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I'm GMing a Shadowrun 4th edition game where the players are Shadowrunners in a place whose missions are very deadly. The group they're in are conformed by 4 players and 2 NPCs. Also, the ''group'' have existed for five years, and they had very different formations, some players characters being on the run for more time than the others.

So, one of those NPCs, '' Single-ears'', is the group foundator and ''leader''. In the second year of the group existance, she had a very seriously heart problem, and stopped running, but is still part of the group as a tactician.

So I was thinking in what way should her heart problem affect her sheet, but I seriously got nothing. I was planning on her going out in a mission in case the guys need some backup, so I should have it figured out. What do you guys think?

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Only using the negative qualities in the core book, if you're desperate for a mechanical explanation, I would say that the character would have a Severe "Allergy" to Stress. Anything the GM would say gets the heart pumping causes 1 damage every round until she calms down or takes her pills. Social "attacks" could be seen as weapons, therefore a damage rating 4 attack made by a social roll could in theory cause it to happen.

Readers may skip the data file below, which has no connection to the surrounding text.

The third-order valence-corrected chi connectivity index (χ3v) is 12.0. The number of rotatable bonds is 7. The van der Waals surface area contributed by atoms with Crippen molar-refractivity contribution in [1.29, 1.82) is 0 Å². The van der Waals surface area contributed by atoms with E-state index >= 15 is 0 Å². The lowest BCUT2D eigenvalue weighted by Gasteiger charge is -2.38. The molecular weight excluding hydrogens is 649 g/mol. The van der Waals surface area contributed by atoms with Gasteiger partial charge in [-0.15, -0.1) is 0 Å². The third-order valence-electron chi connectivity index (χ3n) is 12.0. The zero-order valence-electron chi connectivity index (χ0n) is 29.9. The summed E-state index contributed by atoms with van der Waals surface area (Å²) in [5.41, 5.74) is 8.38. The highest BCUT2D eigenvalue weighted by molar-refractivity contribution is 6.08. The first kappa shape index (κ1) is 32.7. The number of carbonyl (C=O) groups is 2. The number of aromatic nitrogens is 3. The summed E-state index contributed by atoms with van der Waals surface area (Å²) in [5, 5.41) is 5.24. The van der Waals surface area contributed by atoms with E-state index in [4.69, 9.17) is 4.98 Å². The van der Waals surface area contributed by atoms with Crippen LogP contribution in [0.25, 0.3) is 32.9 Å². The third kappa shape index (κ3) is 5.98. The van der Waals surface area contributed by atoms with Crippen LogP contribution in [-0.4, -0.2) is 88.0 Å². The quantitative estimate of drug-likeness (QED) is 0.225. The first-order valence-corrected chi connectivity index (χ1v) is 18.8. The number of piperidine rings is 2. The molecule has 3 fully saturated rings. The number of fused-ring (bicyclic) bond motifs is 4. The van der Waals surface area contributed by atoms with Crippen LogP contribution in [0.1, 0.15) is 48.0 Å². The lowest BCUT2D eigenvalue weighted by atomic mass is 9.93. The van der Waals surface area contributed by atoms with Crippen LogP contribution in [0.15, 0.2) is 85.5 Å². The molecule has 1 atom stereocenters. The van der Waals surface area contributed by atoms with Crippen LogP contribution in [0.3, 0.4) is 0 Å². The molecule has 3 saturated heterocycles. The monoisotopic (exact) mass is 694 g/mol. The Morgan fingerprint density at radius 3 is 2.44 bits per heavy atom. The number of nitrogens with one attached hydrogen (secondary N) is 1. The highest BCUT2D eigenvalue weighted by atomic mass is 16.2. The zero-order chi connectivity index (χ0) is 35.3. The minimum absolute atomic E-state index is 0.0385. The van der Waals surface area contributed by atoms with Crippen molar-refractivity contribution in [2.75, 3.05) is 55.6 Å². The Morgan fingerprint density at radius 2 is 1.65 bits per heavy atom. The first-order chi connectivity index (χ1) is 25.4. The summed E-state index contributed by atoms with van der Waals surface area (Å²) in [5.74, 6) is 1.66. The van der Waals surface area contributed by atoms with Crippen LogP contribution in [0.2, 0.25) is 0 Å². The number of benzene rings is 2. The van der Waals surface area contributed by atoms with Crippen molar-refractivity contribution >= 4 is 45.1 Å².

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In former editions there used to be a handicap named "borrowed time" (translated back to english by me), which I think still exists in SR4. Usually no player ever takes it, because it's a death sentence. As far as I remember there's a dice throw (not based on stats) each month to determine, if the character will live another month.

The handicap is not specific as to why the character has only a limited time left to live. A heart problem surely qualifies.

I think it also allows for a lot of interpretation in the way that the GM can introduce minor strokes for fluff as well as handwave any dice throw to moments, he thinks it will fit the story for the character to die right now. That is in both directions:

  • Don't throw monthly but only/every time, when the character is under pressure and/or didn't take the pills.
  • Decide that now is the time to pass on.
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